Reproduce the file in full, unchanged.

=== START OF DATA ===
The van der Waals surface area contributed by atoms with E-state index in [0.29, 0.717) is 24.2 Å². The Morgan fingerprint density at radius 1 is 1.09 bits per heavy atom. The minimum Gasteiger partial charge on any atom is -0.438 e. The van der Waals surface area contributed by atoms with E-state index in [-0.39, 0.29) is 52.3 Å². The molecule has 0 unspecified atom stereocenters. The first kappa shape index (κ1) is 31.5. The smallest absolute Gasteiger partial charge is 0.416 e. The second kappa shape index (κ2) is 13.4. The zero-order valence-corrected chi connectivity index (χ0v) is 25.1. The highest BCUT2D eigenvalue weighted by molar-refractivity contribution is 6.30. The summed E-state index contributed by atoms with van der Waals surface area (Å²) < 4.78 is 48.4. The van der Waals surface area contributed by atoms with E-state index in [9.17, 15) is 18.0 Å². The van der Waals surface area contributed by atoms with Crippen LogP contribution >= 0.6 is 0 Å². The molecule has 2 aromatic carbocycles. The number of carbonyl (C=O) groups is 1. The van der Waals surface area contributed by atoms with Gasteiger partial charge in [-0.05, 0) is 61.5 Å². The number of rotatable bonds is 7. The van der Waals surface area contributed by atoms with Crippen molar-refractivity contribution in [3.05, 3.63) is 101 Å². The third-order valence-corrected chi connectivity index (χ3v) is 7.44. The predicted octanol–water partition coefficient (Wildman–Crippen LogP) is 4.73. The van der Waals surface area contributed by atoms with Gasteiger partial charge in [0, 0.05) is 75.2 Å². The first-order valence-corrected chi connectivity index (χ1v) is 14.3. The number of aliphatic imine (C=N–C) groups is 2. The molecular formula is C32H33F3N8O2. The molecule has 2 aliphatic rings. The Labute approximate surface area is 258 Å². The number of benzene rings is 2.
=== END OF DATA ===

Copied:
The van der Waals surface area contributed by atoms with E-state index in [0.29, 0.717) is 24.2 Å². The Morgan fingerprint density at radius 1 is 1.09 bits per heavy atom. The minimum Gasteiger partial charge on any atom is -0.438 e. The van der Waals surface area contributed by atoms with E-state index in [-0.39, 0.29) is 52.3 Å². The molecule has 0 unspecified atom stereocenters. The first kappa shape index (κ1) is 31.5. The smallest absolute Gasteiger partial charge is 0.416 e. The second kappa shape index (κ2) is 13.4. The zero-order valence-corrected chi connectivity index (χ0v) is 25.1. The highest BCUT2D eigenvalue weighted by molar-refractivity contribution is 6.30. The summed E-state index contributed by atoms with van der Waals surface area (Å²) < 4.78 is 48.4. The van der Waals surface area contributed by atoms with E-state index in [9.17, 15) is 18.0 Å². The van der Waals surface area contributed by atoms with Crippen LogP contribution >= 0.6 is 0 Å². The molecule has 2 aromatic carbocycles. The number of carbonyl (C=O) groups is 1. The van der Waals surface area contributed by atoms with Gasteiger partial charge in [-0.05, 0) is 61.5 Å². The number of rotatable bonds is 7. The van der Waals surface area contributed by atoms with Crippen molar-refractivity contribution in [3.05, 3.63) is 101 Å². The third-order valence-corrected chi connectivity index (χ3v) is 7.44. The predicted octanol–water partition coefficient (Wildman–Crippen LogP) is 4.73. The van der Waals surface area contributed by atoms with Gasteiger partial charge in [0, 0.05) is 75.2 Å². The first-order valence-corrected chi connectivity index (χ1v) is 14.3. The number of aliphatic imine (C=N–C) groups is 2. The molecular formula is C32H33F3N8O2. The molecule has 2 aliphatic rings. The Labute approximate surface area is 258 Å². The number of benzene rings is 2.